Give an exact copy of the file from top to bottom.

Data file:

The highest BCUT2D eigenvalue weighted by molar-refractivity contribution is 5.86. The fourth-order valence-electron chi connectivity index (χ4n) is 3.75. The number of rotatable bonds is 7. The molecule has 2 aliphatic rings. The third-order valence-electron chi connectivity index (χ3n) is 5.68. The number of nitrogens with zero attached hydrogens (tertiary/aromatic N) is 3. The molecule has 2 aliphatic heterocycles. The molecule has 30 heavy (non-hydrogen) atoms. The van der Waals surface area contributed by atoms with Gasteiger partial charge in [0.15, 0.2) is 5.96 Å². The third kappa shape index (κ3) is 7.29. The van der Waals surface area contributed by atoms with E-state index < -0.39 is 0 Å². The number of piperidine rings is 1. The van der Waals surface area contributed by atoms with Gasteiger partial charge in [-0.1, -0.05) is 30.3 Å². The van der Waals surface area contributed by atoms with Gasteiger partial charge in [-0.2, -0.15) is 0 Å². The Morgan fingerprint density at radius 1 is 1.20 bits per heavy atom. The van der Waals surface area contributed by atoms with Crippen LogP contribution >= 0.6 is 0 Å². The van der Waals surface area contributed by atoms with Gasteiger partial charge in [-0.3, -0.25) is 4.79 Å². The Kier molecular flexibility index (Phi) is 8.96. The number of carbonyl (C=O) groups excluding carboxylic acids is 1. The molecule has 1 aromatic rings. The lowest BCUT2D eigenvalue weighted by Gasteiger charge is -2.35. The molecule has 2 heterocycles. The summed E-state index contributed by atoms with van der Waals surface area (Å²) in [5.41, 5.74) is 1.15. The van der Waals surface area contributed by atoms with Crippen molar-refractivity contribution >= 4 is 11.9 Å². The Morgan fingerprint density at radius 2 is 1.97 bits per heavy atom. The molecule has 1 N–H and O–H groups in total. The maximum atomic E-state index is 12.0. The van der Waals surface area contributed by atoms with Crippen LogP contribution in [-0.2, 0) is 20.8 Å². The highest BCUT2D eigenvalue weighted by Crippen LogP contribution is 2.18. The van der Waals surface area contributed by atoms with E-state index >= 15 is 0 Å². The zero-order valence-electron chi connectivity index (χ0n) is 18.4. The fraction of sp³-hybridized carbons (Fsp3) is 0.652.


The highest BCUT2D eigenvalue weighted by molar-refractivity contribution is 5.86. The fourth-order valence-electron chi connectivity index (χ4n) is 3.75. The number of rotatable bonds is 7. The molecule has 2 aliphatic rings. The third-order valence-electron chi connectivity index (χ3n) is 5.68. The number of nitrogens with zero attached hydrogens (tertiary/aromatic N) is 3. The molecule has 2 aliphatic heterocycles. The molecule has 30 heavy (non-hydrogen) atoms. The van der Waals surface area contributed by atoms with Gasteiger partial charge in [0.15, 0.2) is 5.96 Å². The third kappa shape index (κ3) is 7.29. The van der Waals surface area contributed by atoms with E-state index < -0.39 is 0 Å². The number of piperidine rings is 1. The van der Waals surface area contributed by atoms with Gasteiger partial charge in [-0.1, -0.05) is 30.3 Å². The van der Waals surface area contributed by atoms with Gasteiger partial charge in [-0.2, -0.15) is 0 Å². The Morgan fingerprint density at radius 1 is 1.20 bits per heavy atom. The van der Waals surface area contributed by atoms with Crippen LogP contribution >= 0.6 is 0 Å². The van der Waals surface area contributed by atoms with Gasteiger partial charge in [-0.3, -0.25) is 4.79 Å². The Kier molecular flexibility index (Phi) is 8.96. The number of carbonyl (C=O) groups excluding carboxylic acids is 1. The molecule has 1 aromatic rings. The lowest BCUT2D eigenvalue weighted by Gasteiger charge is -2.35. The molecule has 2 heterocycles. The summed E-state index contributed by atoms with van der Waals surface area (Å²) in [5.41, 5.74) is 1.15. The van der Waals surface area contributed by atoms with Crippen molar-refractivity contribution >= 4 is 11.9 Å². The Morgan fingerprint density at radius 2 is 1.97 bits per heavy atom. The molecule has 1 N–H and O–H groups in total. The maximum atomic E-state index is 12.0. The van der Waals surface area contributed by atoms with Crippen LogP contribution in [-0.2, 0) is 20.8 Å². The highest BCUT2D eigenvalue weighted by Crippen LogP contribution is 2.18. The van der Waals surface area contributed by atoms with E-state index >= 15 is 0 Å². The zero-order valence-electron chi connectivity index (χ0n) is 18.4. The fraction of sp³-hybridized carbons (Fsp3) is 0.652.